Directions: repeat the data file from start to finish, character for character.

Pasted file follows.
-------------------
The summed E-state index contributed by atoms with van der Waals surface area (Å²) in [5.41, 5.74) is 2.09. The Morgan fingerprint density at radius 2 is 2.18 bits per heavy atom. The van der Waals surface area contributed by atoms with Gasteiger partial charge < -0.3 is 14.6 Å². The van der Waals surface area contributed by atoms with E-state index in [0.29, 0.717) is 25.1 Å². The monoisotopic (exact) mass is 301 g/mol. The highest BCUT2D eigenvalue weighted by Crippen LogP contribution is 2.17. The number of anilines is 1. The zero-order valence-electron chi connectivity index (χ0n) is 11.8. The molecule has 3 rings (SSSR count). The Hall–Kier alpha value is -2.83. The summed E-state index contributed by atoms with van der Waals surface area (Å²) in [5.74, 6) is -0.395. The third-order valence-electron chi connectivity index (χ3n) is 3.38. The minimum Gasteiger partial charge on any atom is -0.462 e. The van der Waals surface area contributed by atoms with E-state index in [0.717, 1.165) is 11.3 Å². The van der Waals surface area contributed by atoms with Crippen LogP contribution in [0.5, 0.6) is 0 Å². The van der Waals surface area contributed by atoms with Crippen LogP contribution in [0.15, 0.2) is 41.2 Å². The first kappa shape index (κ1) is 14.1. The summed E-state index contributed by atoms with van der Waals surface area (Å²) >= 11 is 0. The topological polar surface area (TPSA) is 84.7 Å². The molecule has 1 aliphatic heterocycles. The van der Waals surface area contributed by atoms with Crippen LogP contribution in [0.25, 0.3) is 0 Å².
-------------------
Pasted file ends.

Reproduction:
The summed E-state index contributed by atoms with van der Waals surface area (Å²) in [5.41, 5.74) is 2.09. The Morgan fingerprint density at radius 2 is 2.18 bits per heavy atom. The van der Waals surface area contributed by atoms with Gasteiger partial charge < -0.3 is 14.6 Å². The van der Waals surface area contributed by atoms with E-state index in [0.29, 0.717) is 25.1 Å². The monoisotopic (exact) mass is 301 g/mol. The highest BCUT2D eigenvalue weighted by Crippen LogP contribution is 2.17. The number of anilines is 1. The zero-order valence-electron chi connectivity index (χ0n) is 11.8. The molecule has 3 rings (SSSR count). The Hall–Kier alpha value is -2.83. The summed E-state index contributed by atoms with van der Waals surface area (Å²) in [5.74, 6) is -0.395. The third-order valence-electron chi connectivity index (χ3n) is 3.38. The minimum Gasteiger partial charge on any atom is -0.462 e. The van der Waals surface area contributed by atoms with E-state index in [0.717, 1.165) is 11.3 Å². The van der Waals surface area contributed by atoms with Crippen LogP contribution in [0.5, 0.6) is 0 Å². The van der Waals surface area contributed by atoms with Crippen LogP contribution in [0.15, 0.2) is 41.2 Å². The first kappa shape index (κ1) is 14.1. The summed E-state index contributed by atoms with van der Waals surface area (Å²) >= 11 is 0. The topological polar surface area (TPSA) is 84.7 Å². The molecule has 1 aliphatic heterocycles. The van der Waals surface area contributed by atoms with Crippen LogP contribution in [0.25, 0.3) is 0 Å².